In Holguin recently, at the Vladimir I. Lenin Hospital, keeping tabs on my wife’s surgery to get her gallbladder stones removed, I spoke to lots of people. Patients and their partners ended up becoming very close and sharing lots of stories waiting long periods of time in appointments or outside the operations room.
I have lived in the same place ever since I was born, in the Guayabo neighborhood in the Mayari valley of Holguin province. Seeing the horizon lined by mountains is something I have engraved in my mind. That’s why, whenever I travel to the capital and I pass through Camaguey’s vast plainlands, I find the landscape monotonous and overwhelming.
In Cuba, the word “counter-revolutionary” means the same thing as “heresy”. For nearly six decades now, people who haven’t supported or fought against the political system that the Fidelista revolution imposed have been labeled “counter-revolutionaries”. It means being a “worm”, “enemy of the people”, “mercenary serving Imperialism” or “stateless”.
From May 15-20, I was in the Peruvian capital to attend an Advanced Course in Investigative Journalism offered by the IPYS (Institute of Public Relations and Society), which is directed by the prestigious Peruvian journalist Ricardo Uceda.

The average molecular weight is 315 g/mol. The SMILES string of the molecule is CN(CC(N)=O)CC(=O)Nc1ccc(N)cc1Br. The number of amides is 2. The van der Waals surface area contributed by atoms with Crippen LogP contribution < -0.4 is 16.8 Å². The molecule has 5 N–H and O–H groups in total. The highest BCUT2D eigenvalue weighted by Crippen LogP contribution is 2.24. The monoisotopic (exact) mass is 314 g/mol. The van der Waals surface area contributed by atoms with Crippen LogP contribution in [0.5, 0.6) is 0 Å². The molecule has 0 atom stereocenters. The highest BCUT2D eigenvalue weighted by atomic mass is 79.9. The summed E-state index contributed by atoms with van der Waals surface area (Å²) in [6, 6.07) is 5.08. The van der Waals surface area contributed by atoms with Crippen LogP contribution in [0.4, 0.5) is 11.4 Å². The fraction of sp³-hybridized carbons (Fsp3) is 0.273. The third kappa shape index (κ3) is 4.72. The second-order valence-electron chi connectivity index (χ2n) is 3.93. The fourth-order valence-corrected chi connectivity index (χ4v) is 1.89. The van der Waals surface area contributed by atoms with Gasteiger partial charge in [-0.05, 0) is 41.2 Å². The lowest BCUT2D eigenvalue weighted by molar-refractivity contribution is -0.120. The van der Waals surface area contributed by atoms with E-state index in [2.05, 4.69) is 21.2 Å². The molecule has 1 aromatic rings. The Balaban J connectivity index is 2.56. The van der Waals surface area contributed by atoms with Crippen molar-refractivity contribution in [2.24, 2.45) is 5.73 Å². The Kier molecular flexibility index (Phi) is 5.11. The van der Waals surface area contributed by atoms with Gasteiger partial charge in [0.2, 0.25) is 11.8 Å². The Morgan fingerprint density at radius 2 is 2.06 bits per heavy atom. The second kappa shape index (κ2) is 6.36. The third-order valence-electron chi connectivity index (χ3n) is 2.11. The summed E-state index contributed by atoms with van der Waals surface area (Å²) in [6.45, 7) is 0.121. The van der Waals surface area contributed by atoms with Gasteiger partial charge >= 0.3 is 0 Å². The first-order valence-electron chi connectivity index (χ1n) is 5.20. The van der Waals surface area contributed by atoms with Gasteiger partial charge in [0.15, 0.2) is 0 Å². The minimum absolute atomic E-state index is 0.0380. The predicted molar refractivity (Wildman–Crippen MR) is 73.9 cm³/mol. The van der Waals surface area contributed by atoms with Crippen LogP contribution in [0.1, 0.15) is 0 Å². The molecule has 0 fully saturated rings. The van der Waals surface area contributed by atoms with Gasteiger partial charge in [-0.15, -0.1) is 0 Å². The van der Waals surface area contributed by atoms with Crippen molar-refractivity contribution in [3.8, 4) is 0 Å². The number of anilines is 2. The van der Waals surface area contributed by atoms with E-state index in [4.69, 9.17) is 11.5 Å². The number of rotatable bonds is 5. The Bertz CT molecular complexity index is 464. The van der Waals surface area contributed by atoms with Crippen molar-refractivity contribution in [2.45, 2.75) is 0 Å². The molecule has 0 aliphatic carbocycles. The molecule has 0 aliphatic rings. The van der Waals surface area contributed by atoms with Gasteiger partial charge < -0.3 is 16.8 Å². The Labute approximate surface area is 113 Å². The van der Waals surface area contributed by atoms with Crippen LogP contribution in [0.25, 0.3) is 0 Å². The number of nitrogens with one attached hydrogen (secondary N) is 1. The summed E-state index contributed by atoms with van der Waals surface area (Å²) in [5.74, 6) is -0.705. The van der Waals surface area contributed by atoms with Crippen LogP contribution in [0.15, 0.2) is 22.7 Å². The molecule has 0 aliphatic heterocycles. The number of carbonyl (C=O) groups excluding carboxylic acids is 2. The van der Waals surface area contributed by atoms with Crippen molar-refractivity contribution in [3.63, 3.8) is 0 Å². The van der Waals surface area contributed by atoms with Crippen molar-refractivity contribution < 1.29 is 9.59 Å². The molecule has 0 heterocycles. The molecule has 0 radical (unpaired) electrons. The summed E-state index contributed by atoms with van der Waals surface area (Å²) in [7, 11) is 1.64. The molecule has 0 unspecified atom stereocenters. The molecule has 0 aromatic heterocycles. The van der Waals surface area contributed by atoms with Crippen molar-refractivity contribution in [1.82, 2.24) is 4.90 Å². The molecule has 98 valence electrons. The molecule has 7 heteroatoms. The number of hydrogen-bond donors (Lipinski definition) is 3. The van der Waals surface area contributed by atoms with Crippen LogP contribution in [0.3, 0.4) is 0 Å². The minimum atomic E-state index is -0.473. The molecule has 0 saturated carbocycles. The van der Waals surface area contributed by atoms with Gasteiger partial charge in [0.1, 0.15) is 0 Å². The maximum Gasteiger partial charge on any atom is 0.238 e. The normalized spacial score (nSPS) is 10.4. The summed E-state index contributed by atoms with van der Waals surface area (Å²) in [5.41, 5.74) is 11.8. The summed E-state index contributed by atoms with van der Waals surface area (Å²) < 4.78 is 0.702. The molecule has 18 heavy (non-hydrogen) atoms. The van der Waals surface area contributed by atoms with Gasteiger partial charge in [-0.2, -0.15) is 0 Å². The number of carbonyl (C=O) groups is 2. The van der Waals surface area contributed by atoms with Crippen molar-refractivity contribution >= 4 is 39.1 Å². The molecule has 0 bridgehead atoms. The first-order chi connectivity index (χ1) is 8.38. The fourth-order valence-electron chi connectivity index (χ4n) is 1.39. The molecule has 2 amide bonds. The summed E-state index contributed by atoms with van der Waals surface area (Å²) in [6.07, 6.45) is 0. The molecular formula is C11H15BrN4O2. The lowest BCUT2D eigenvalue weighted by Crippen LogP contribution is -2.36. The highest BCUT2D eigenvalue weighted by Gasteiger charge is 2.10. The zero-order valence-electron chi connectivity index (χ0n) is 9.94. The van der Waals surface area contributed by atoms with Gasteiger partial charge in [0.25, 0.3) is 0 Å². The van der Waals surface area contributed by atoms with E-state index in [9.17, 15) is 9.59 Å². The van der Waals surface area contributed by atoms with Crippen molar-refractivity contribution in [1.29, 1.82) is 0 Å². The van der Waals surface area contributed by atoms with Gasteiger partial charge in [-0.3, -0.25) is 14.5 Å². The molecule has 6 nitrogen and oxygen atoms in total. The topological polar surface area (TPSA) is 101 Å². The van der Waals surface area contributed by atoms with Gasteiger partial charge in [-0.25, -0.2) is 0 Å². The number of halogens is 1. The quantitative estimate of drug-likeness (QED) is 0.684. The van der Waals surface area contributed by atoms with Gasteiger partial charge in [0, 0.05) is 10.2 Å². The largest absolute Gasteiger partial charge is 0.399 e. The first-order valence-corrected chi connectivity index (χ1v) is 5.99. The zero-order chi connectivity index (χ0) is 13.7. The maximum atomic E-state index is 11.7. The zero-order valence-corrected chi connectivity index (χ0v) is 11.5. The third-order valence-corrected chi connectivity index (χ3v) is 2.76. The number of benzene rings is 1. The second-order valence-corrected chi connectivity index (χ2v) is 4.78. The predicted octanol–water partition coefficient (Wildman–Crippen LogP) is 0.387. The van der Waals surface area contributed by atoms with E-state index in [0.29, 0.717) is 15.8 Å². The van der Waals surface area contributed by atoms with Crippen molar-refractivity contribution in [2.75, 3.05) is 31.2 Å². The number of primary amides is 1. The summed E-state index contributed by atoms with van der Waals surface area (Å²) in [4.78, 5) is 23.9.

My second poetry anthology recently saw the light of day. Titled Creatura (“Creature”), it was published by Letras Cubanas. The honor of having my work published this way is owed to the award I received at the 2014 Pinos Nuevos poetry contest.
A little over a year after I began working with En Caliente Prensa Libre and having been involved in the production of nearly 50 videos, the early days, when my hand would shake on picking up the microphone or I’d think twice about asking someone out on the street for an interview, seem distant.
While thousands of Cubans cross third countries to reach the United States and thousands others emigrate legally or use work-related trips afforded by the government to “desert,” the island’s official media cover the migratory crisis affecting countries in the Middle East and Europe.
I was nine and my sister was thirteen when we got to know Tanya, or, better said, when she fell in love with Tanya and I followed suit. For me, what our family described as imitation was the most natural way to share a person’s tastes.
Of all the kinds of beggars I’ve seen in Havana, the “sleeping beggar” is doubtless the most peculiar. I saw the man on Reina street in Centro Habana, lying across the entrance to a building, with a sign that read: “I have a heart murmur. Please help me with anything you have.
In December of last year, my father applied for a construction subsidy from the Head Municipal Housing Office in Habana del Este. Zuleidys, the secretary who saw him, told him not to have over realistic expectations, that they had granted very few such subsidies recently.